4. New Authorities for the CFTC to Raise Margin Requirements in Oil Futures Markets: Margin requirements dictate the amount of money a trader must put behind a trade to ensure that there are sufficient funds behind the position, given volatility in the market. Beginning in late February of last year, the New York Mercantile Exchange (NYMEX) raised key margin requirements on oil futures by roughly 40% in a two-month span. Currently these margin requirements are roughly 20% lower than they were in May of 2011.
Today, the Administration is proposing to give CFTC new abilities to direct exchanges to raise margin requirements to help limit disruptions in energy markets. This legislative proposal will give the CFTC new abilities to direct exchanges to raise margin requirements to specified levels if the CFTC determines that heightened margin requirements are needed to address price volatility in markets or prevent excessive speculation or manipulation. Giving the CFTC this new authority to raise margin requirements could help limit disruptions in energy markets.
5. Immediate Steps to Expand Access to CFTC Data to Better Understand Trading Trends in Oil Markets: The CFTC currently collects data on the trading activity in key energy markets. The CFTC publishes some data in an aggregated format, but cannot release disaggregated data to the public because of laws requiring confidentiality. Academic studies have looked at this aggregated data and have argued that additional analysis of the disaggregated data would help considerably.
To address this issue, the Administration is acting immediately on its own to bring additional expert perspective to CFTC’s disaggregated data to better understand trading activity in energy markets. The President’s Council of Economic Advisers has entered into a new data sharing arrangement with the CFTC that will allow CEA expertise to be brought to bear in analyzing trading data. In addition, the Financial Stability Oversight Council (FSOC) is working to marshal the resources of its member agencies and to solicit outside expert opinion, as appropriate, to review trends in trading activity in key energy markets.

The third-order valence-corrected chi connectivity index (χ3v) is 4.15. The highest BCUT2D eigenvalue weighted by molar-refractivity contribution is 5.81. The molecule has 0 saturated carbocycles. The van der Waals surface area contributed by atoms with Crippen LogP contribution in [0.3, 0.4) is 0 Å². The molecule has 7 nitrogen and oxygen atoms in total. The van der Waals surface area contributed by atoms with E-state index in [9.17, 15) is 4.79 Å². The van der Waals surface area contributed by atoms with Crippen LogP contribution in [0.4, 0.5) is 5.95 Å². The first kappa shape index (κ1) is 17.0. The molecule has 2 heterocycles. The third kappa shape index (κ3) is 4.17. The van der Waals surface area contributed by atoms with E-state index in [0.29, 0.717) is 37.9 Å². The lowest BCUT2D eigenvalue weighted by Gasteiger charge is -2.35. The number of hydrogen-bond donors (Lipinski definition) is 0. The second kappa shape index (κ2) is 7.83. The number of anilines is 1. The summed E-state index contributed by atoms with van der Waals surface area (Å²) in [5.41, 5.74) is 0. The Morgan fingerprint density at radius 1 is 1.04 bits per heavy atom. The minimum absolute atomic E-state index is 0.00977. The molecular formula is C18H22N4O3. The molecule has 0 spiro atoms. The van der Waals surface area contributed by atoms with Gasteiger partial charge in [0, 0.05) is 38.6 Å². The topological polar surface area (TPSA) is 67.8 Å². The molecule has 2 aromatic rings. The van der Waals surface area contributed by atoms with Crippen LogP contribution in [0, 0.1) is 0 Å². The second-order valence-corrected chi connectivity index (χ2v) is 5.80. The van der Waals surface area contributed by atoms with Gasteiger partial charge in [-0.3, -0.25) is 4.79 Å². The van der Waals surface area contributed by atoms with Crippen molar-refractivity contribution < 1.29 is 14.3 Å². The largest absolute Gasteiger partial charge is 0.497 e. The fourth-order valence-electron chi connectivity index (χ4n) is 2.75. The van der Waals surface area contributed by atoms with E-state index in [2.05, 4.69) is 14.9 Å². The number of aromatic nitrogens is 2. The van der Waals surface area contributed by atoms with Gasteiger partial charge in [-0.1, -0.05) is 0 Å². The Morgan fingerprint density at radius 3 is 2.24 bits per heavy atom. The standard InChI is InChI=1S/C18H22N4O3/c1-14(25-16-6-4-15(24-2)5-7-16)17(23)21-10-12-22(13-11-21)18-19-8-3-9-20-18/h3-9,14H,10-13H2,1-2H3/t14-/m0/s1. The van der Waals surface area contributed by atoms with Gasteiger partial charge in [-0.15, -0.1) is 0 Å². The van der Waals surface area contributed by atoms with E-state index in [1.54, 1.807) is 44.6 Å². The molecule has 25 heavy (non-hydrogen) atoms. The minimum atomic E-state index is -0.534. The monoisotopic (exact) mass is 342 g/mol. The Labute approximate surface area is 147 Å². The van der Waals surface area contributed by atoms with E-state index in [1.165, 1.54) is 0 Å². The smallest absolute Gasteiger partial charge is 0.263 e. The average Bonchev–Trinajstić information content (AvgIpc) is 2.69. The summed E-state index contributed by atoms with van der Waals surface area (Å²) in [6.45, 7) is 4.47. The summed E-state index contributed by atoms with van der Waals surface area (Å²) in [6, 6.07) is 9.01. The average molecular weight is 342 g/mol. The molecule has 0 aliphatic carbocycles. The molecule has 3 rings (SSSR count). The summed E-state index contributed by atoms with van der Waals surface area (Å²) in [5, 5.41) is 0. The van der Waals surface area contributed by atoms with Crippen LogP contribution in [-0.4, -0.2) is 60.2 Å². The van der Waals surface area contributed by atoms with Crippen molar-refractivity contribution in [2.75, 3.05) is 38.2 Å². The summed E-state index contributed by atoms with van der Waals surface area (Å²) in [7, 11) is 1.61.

PRESIDENT OBAMA’S RECORD OF EXPANDING OVERSIGHT OF ENERGY MARKETS
The Administration through the Wall Street Reform Bill and other Administrative actions created and enhanced numerous authorities to properly regulate commodities markets, including oil markets. These authorities include:
• New Position Limits to Make Sure No Individual Trader Can Manipulate Oil Markets: The Administration is for the first time putting in place position limits that will ensure that no single trader can hold such a large share of the market that it could manipulate or distort prices. Common sense position limits like this have been set by federal regulators for other commodities for years, but never in oil markets.
• Enhancing Anti-Manipulation Authorities: Before we passed Wall Street Reform, the Commodity Futures Trading Commission (CFTC) was limited in its ability to prosecute oil manipulation as it needed to prove that a speculative trader had the intent to create a false price in these markets. Now because of our legislation, the CFTC has the ability to stop fraudulent and manipulative practices in oil markets, regardless of whether the conduct was intended or created an artificial price. This will strengthen and broaden our abilities to go after the variety of individuals who would manipulate markets and make consumers pay the costs at the pump.